The origins of narratology lend to it a strong association with the structuralist quest for a formal system of useful description applicable to any narrative content, by analogy with the grammars used as a basis for parsing sentences in some forms of linguistics. This procedure does not however typify all work described as narratological today; Percy Lubbock's work in point of view (The Craft of Fiction, 1921) offers a case in point.
In 1966 a special issue of the journal Communications proved highly influential, becoming considered a program for research into the field and even a manifesto. It included articles by Barthes, Claude Brémond, Genette, Greimas, Todorov and others, which in turn often referred to the works of Vladimir Propp (1895–1970).
Jonathan Culler (2001) describes narratology as comprising many strands
implicitly united in the recognition that narrative theory requires a distinction between "story," a sequence of actions or events conceived as independent of their manifestation in discourse, and "discourse," the discursive presentation or narration of events.'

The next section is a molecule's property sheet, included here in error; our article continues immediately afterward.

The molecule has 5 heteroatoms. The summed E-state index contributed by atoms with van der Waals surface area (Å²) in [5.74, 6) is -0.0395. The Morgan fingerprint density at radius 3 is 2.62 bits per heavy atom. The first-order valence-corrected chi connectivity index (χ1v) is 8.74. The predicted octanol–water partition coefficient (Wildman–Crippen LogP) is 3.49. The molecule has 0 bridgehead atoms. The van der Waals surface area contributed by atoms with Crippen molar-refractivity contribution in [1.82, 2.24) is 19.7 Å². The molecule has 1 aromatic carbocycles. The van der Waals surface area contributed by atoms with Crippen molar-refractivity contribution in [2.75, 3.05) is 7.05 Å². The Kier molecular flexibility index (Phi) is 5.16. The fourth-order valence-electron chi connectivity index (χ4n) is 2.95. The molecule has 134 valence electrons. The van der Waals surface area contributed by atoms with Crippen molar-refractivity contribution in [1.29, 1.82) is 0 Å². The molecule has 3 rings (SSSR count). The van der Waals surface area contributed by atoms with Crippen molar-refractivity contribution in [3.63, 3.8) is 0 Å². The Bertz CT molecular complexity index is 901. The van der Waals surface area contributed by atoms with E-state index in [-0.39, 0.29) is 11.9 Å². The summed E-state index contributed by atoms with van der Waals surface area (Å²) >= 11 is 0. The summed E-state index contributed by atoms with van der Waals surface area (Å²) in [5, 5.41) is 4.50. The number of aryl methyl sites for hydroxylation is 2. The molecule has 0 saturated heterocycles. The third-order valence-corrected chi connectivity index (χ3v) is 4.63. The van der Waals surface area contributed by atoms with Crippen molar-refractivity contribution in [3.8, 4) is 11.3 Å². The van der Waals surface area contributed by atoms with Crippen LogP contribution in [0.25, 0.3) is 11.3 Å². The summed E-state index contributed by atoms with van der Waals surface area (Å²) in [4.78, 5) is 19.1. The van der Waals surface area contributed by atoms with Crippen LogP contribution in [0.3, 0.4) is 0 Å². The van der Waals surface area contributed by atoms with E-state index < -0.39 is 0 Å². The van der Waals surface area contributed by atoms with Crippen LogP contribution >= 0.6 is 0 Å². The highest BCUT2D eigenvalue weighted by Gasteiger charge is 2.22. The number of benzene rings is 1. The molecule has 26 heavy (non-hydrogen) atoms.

The Russian Formalists first proposed such a distinction, employing the couplet fabula and sujet. A subsequent succession of alternate pairings has preserved the essential binomial impulse, e.g. histoire/discours, histoire/récit, story/plot. The Structuralist assumption that one can investigate fabula and sujet separately gave birth to two quite different traditions: thematic (Propp, Bremond, Greimas, Dundes, et al.) and modal (Genette, Prince, et al.) narratology. The former is mainly limited to a semiotic formalization of the sequences of the actions told, while the latter examines the manner of their telling, stressing voice, point of view, transformation of the chronological order, rhythm and frequency. Many authors (Sternberg, 1993, Ricoeur, 1984, and Baroni, 2007) have insisted that thematic and modal narratology should not be looked at separately, especially when dealing with the function and interest of narrative sequence and plot.
James Phelan, editor of Narrative (the journal of the International Society for the Study of Narrative), has written numerous books and articles on narrative theory (see reference list). With Frederick Luis Aldama, Brian McHale and Robyn Warhol, Phelan directs
Project Narrative at The Ohio State University:)